Upcoming banquets in SOUTH CAROLINA:

Little River, SC - 11/06/2014
Abbeville, SC 29620

Edgefield Local Chapter, SC - 11/20/2014
Edgefield, SC 29824

Piedmont, SC - 12/02/2014
Union, SC 29379

Neil "Gobbler" Cost, SC - 12/04/2014
Greenwood, SC 29646

North Augusta Chapter, SC - 12/05/2014
North Augusta, SC 29841

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Q&A with Michael Waddell

NWTF: Do you have a home NWTF chapter?
Michael Waddell: I feel like I’m involved in about 43 chapters, because I do so much with the NWTF all across the United States. I’ve become friends with so many people that I feel like I belong to a national NWTF chapter.

When I go to an NWTF event, I kid you not, all the members treat me like I’m a member of their chapter, which is really cool for me. I feel like I’m a team player for each of those chapters, because I’ll show up and say, “What do y’all want me to do? If you want me to get up there and tap dance, I’ll do it. If y’all want to put me on a couch somewhere and have me just talk to folks, I’ll do that, too. I’ll do whatever. Put me in coach I’m ready to play.”

NWTF: How did you get started with the NWTF?
MW: I’ve been an NWTF member since I was 16 or 17 years old. When my dad and I started turkey hunting, turkey hunting just went hand in hand with putting an NWTF sticker on our trucks for us.

I wasn’t 100% sure what the NWTF did then, but I knew that I loved wild turkeys and the NWTF helped turkeys so that was enough for me. As I matured though, I learned just what all the NWTF does --- from land management, to protecting hunters’ rights, to introducing more people to the hunting sport --- and supporting the NWTF turned into a passion for me because it’s an organization I really love.

NWTF: Besides hunting and the NWTF, do you have any hobbies you enjoy during your time off?
MW: Believe it or not, 90 percent of our family vacations are hunting trips, mainly turkey hunting. So when I get a few days off, we’ll typically go turkey hunting without the cameras. Or we’ll take a road trip and hook up with somebody I’ve been fortunate enough to meet doing this line of work, and we’ll hunt with them for a few days.

But I’ve got to tell you, my boys and I absolutely love motocross. We’re getting ready to go now and get the track ready so they can ride this afternoon. I just turned 40 this year and sometimes I try to ride like I’m 15, (laughs) but luckily I haven’t broken anything yet.

And my oldest boy Mason thinks he’s Axle Rose. He loves to play the guitar and sing, and I also love to play the guitar. So we’ve got a man cave room in our house and a karaoke machine, and we’ll go down there and sing and act the fool. It’s a good time!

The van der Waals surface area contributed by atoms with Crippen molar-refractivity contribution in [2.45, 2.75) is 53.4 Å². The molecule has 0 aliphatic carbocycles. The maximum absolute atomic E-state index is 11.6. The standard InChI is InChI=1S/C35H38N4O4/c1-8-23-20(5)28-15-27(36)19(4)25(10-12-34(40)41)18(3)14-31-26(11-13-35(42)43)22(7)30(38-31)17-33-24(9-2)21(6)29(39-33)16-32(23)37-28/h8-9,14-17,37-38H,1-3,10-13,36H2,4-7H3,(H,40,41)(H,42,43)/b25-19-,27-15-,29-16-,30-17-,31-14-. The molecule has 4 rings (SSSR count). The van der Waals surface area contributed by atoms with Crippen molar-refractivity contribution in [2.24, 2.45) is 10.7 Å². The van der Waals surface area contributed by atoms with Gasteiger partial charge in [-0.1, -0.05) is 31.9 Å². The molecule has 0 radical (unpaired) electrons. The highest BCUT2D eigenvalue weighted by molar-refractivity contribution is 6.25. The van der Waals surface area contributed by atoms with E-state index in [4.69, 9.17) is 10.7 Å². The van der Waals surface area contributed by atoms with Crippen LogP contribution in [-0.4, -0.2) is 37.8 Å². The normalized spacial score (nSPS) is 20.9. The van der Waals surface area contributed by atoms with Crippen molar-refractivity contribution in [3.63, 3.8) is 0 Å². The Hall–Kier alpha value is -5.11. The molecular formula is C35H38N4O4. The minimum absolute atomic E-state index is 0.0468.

NWTF: What do you think about the new television shows that have come out in the last couple of years, like “Duck Dynasty” for example? Do you watch any of those shows?
MW: I do. I watch shows like “Duck Dynasty” and think, “Man, this is just like watching my cousins or something!” And it’s funny, but it seems like it’s a much cooler time to be country or redneck or whatever you want to call us. I’ve known all those guys on the new hunting shows for quite a while. I met the turtle man two or three times at the NWTF Convention and Sport Show before he even had a television show. He was walking around with his entourage and making people laugh even back then.

It’s really cool to see these characters become mainstream celebrities, because they’re representative of us all. Being a hunter is cool and our lifestyle is intriguing and entertaining.

These shows are opening up a lot of doors and exposing more people to the hunting industry. People are getting to see the simplicity of our lifestyle, and they like it. So it makes me proud to see everything they’ve accomplished and I think the shows go a long way towards helping to show that hunting is necessary.

NWTF: Are you concerned about the future of hunting?
MW: I can’t say there’s never a time that I think about it. I’m most concerned about the mentality of mainstream folks when it comes to hunting. It’s like they think chicken and filet mignon grow on a tree beside an apple or pear or something. They’ve become so far removed from the way people like you and I grew up, and that really concerns me.

Hunting is a way of life for us. It’s something we do to enjoy being outside but also to put food on the table.

NWTF: What do you think about the NWTF’s Save the Habitat. Save the Hunt initiative?
MW: I believe the NWTF has the perfect message and a solution for the issues we’re facing now. We have great television and hunting shows on the market now, probably more than there’s ever been, and that helps to expose our sport to more people. Now we’ve got to work together to protect the habitat so we have places to hunt and the opportunity to go to other states to buy hunting licenses and tags to hunt wild turkeys. I’m excited to work with the NWTF on the Save the Habitat. Save the Hunt. initiative and think it’s going to be good for all of us.

NWTF: Michael, if you weren’t involved in this line of work, what do you think you’d be doing?
MW: I definitely think I’d be doing a blue-collar job of some sort. My dad was a contractor and I did go to school and get a heating and air degree, so I’d be doing something where I’d be outside working and grinding it out for sure.

Growing up, I was always competing in NWTF turkey calling events, which is actually what helped me get my start in the outdoor industry. So I’ve often said, thank God I’ve been able to turn my love for this sport into a way to make revenue for my family. Otherwise I might just be a hobo working enough to get out there and go turkey hunting --- that’s how much I love it.

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